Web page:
Outreach Project Finds Extensive Lead Hazards in Rochester Neighborhoods
Friday, July 29, 2005
An intensive field inspection of two inner-city Rochester neighborhoods has revealed that up to 88 percent of homes may have some form of exterior lead paint hazards.
“The extent of hazards we found in this survey was stunning,” said Karyn Herman, a program director with the neighborhood organization Action for a Better Community, at a meeting held for property owners in these neighborhoods on July 27. “The pervasive nature of this problem in city neighborhoods and the consequences for the health of our children is tragic because it is avoidable. Lead poisoning is preventable, but its health effects are irreversible.”
The inspections, jointly conducted by Action for a Better Community and the University of Rochester Medical Center, represent the most ambitious outreach venture undertaken under the “Get the Lead Out” project. Sixteen community interns and staff from the University of Rochester’s Environmental Health Sciences Center conducted education, visual assessments, and resident surveys over a two-week period in July. They inspected 438 homes in the Jay and Orchard Street and Edgerton neighborhoods of Rochester for exterior deteriorated paint. Homeowners, landlords, and tenants were notified in advance of the inspection visits and were provided with information about lead paint hazards.
The outreach teams documented deteriorated paint in 385 homes. Because all of these houses were built before 1978, any deteriorated paint may be a potential lead hazard. In addition to identifying hazards, the survey also revealed that 82 percent of parents had tested their children for lead poisoning.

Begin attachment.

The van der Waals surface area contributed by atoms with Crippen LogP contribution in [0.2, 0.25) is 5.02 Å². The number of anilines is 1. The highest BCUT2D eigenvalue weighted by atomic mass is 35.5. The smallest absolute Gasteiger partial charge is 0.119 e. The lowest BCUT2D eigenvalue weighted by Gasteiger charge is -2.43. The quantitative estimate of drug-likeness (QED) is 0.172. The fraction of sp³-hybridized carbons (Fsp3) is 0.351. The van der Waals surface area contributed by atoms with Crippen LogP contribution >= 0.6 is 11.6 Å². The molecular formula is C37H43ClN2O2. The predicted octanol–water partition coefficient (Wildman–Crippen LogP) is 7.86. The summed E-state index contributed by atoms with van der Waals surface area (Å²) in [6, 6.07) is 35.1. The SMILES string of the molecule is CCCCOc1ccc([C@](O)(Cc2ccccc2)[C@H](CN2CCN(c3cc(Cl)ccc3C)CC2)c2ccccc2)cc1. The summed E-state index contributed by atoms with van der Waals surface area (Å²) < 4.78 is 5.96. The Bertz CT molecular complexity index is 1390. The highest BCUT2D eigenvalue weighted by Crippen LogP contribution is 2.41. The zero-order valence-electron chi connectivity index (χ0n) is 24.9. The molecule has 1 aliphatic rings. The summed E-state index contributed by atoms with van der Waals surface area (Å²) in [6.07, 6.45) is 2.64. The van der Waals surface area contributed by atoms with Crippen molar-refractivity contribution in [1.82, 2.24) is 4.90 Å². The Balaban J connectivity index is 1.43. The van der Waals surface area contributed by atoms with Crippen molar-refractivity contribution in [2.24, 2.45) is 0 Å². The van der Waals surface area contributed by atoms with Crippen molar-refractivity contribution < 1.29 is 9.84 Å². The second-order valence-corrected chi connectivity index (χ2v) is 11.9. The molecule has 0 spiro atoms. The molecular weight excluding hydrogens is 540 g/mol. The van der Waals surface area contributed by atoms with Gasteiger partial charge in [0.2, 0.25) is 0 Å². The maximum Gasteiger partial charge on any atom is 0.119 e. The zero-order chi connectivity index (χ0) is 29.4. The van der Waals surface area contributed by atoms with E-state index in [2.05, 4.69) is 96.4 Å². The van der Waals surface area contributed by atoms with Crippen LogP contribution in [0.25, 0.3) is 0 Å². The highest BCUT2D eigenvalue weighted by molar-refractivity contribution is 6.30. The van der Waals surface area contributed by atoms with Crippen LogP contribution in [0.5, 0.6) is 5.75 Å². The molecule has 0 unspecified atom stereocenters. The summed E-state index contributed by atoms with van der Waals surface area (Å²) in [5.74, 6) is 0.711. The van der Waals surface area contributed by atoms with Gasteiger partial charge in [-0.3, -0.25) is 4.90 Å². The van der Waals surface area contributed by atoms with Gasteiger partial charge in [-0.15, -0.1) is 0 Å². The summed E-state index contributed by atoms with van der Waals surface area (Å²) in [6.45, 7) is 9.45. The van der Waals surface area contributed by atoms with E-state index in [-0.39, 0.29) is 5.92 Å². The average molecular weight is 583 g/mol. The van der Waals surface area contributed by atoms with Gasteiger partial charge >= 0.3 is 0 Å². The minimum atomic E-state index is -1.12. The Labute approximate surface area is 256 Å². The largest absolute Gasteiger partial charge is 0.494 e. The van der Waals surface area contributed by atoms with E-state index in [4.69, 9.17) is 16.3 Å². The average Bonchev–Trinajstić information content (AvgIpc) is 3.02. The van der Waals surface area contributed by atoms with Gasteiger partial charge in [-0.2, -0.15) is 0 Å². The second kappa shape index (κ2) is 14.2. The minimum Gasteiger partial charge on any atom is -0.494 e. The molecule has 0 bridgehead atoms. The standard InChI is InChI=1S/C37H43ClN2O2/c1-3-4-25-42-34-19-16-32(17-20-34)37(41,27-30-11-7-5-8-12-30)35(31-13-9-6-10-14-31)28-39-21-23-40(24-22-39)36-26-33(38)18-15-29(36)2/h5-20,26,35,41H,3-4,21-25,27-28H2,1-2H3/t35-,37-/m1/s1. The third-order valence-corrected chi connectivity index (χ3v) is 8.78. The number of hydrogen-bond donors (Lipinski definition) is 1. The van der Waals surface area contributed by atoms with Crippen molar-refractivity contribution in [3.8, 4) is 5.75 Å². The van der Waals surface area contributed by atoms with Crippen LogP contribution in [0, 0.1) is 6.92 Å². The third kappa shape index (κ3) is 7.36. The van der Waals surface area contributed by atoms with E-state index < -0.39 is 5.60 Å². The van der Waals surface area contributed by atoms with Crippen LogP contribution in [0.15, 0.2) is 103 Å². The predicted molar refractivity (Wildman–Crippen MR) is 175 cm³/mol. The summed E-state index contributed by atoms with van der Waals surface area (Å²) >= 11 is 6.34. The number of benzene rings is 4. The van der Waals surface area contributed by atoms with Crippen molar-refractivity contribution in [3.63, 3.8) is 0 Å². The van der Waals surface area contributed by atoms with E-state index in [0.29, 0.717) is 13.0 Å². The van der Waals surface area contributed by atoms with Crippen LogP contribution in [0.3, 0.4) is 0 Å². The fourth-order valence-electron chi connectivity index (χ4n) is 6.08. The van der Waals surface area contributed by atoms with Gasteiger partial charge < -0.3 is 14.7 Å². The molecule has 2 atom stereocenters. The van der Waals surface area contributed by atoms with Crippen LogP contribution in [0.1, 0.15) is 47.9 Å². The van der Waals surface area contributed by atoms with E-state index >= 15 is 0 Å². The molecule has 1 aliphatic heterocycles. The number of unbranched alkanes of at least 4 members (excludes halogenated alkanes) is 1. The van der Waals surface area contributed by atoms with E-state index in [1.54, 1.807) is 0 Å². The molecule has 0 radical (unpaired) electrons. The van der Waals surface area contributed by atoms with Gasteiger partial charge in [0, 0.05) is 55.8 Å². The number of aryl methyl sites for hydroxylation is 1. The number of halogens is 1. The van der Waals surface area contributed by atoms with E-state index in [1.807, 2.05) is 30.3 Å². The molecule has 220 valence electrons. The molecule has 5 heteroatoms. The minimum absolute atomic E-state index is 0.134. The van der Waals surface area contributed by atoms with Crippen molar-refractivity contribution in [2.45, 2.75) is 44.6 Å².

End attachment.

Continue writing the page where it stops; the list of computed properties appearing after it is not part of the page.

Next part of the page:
“One of the bright spots of this survey is the fact that a very high percentage of parents reported their children were tested for lead poisoning,” said Katrina Korfmacher, Ph.D, community outreach coordinator with the Medical Center’s Department of Environmental Medicine. “This is telling in that it demonstrates that parents and physicians are doing what they can to find children affected by lead. Unfortunately, most of these parents are renters who cannot fix lead hazards in their housing. Property owners need to understand the hazards of lead, have an incentive to address the hazards, and have resources available to help.”
More than 800 Monroe county children are lead poisoned each year. Lead poisoning is most serious for children six years and younger, potentially damaging the child’s central nervous system, kidneys and reproductive systems. Even low levels of lead are harmful and are associated with decreased intelligence, impaired neurobehavioral development, decreased growth and impaired hearing. The major source of lead exposure among U.S. children is lead-based paint and lead-contaminated dust found in housing built before 1978. Eighty-seven percent of Rochester’s housing was constructed prior to 1950.
“This ambitious effort to document and inform property owners about the extent of potential health hazards in Rochester housing reveals that many Rochester families are living in unhealthy conditions,” said Rebecca Morley, Executive Director of the National Center for Healthy Housing in Columbia, Maryland. “By pinpointing the properties with hazards and documenting the extent of the problem in the city, the partners are providing a vehicle for resources and attention to this underappreciated problem.”